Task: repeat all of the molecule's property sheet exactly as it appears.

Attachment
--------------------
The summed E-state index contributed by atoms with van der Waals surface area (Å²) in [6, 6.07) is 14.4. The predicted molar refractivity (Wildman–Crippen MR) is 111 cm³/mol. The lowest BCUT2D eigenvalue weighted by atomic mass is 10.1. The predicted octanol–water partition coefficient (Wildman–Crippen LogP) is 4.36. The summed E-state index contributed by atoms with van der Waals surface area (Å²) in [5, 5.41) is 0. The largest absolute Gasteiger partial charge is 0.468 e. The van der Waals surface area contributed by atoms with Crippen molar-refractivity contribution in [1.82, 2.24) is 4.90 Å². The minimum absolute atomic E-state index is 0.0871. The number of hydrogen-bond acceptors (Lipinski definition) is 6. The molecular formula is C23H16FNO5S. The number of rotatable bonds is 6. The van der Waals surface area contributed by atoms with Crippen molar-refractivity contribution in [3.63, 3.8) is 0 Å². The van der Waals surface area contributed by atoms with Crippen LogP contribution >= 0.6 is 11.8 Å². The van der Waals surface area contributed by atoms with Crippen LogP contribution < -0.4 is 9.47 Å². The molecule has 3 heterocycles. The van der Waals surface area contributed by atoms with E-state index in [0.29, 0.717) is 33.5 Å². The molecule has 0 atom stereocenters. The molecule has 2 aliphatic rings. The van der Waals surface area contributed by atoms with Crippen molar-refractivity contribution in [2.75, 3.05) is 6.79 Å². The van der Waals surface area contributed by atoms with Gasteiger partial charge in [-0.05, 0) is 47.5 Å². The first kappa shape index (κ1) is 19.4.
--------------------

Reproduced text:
The summed E-state index contributed by atoms with van der Waals surface area (Å²) in [6, 6.07) is 14.4. The predicted molar refractivity (Wildman–Crippen MR) is 111 cm³/mol. The lowest BCUT2D eigenvalue weighted by atomic mass is 10.1. The predicted octanol–water partition coefficient (Wildman–Crippen LogP) is 4.36. The summed E-state index contributed by atoms with van der Waals surface area (Å²) in [5, 5.41) is 0. The largest absolute Gasteiger partial charge is 0.468 e. The van der Waals surface area contributed by atoms with Crippen molar-refractivity contribution in [1.82, 2.24) is 4.90 Å². The minimum absolute atomic E-state index is 0.0871. The number of hydrogen-bond acceptors (Lipinski definition) is 6. The molecular formula is C23H16FNO5S. The number of rotatable bonds is 6. The van der Waals surface area contributed by atoms with Crippen molar-refractivity contribution in [3.63, 3.8) is 0 Å². The van der Waals surface area contributed by atoms with Crippen LogP contribution >= 0.6 is 11.8 Å². The van der Waals surface area contributed by atoms with Crippen LogP contribution < -0.4 is 9.47 Å². The molecule has 3 heterocycles. The van der Waals surface area contributed by atoms with E-state index in [0.29, 0.717) is 33.5 Å². The molecule has 0 atom stereocenters. The molecule has 2 aliphatic rings. The van der Waals surface area contributed by atoms with Crippen molar-refractivity contribution in [2.75, 3.05) is 6.79 Å². The van der Waals surface area contributed by atoms with Gasteiger partial charge in [-0.05, 0) is 47.5 Å². The first kappa shape index (κ1) is 19.4.